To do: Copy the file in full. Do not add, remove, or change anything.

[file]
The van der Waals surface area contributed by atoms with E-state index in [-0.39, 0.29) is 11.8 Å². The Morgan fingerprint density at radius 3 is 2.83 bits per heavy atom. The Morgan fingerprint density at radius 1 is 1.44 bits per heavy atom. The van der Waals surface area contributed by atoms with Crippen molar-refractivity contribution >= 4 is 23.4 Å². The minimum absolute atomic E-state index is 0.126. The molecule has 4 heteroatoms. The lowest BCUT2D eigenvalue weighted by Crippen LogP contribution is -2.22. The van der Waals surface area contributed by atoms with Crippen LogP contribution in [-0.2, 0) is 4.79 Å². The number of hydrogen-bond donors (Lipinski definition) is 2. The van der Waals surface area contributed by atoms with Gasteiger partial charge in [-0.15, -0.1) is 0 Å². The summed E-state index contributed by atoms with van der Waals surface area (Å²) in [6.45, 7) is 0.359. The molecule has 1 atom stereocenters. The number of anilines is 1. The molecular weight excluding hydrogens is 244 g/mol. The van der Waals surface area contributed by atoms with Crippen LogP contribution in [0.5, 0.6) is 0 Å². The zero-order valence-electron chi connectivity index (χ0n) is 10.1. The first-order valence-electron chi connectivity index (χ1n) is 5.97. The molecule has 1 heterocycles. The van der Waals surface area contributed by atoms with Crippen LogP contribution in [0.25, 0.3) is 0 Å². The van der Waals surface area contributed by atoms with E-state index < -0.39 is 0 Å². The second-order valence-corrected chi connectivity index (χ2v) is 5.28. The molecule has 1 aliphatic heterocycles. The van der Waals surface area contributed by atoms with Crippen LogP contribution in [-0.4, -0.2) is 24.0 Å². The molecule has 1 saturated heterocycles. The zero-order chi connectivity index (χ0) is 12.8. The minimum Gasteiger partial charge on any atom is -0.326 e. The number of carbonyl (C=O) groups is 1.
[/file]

The van der Waals surface area contributed by atoms with E-state index in [-0.39, 0.29) is 11.8 Å². The Morgan fingerprint density at radius 3 is 2.83 bits per heavy atom. The Morgan fingerprint density at radius 1 is 1.44 bits per heavy atom. The van der Waals surface area contributed by atoms with Crippen molar-refractivity contribution >= 4 is 23.4 Å². The minimum absolute atomic E-state index is 0.126. The molecule has 4 heteroatoms. The lowest BCUT2D eigenvalue weighted by Crippen LogP contribution is -2.22. The van der Waals surface area contributed by atoms with Crippen LogP contribution in [-0.2, 0) is 4.79 Å². The number of hydrogen-bond donors (Lipinski definition) is 2. The van der Waals surface area contributed by atoms with Gasteiger partial charge in [-0.15, -0.1) is 0 Å². The summed E-state index contributed by atoms with van der Waals surface area (Å²) in [6.45, 7) is 0.359. The molecule has 1 atom stereocenters. The number of anilines is 1. The molecular weight excluding hydrogens is 244 g/mol. The van der Waals surface area contributed by atoms with Crippen LogP contribution in [0.5, 0.6) is 0 Å². The zero-order valence-electron chi connectivity index (χ0n) is 10.1. The first-order valence-electron chi connectivity index (χ1n) is 5.97. The molecule has 1 heterocycles. The van der Waals surface area contributed by atoms with Crippen LogP contribution in [0.25, 0.3) is 0 Å². The van der Waals surface area contributed by atoms with E-state index < -0.39 is 0 Å². The second-order valence-corrected chi connectivity index (χ2v) is 5.28. The molecule has 1 aliphatic heterocycles. The van der Waals surface area contributed by atoms with Crippen LogP contribution in [-0.4, -0.2) is 24.0 Å². The molecule has 1 saturated heterocycles. The zero-order chi connectivity index (χ0) is 12.8. The minimum Gasteiger partial charge on any atom is -0.326 e. The number of carbonyl (C=O) groups is 1.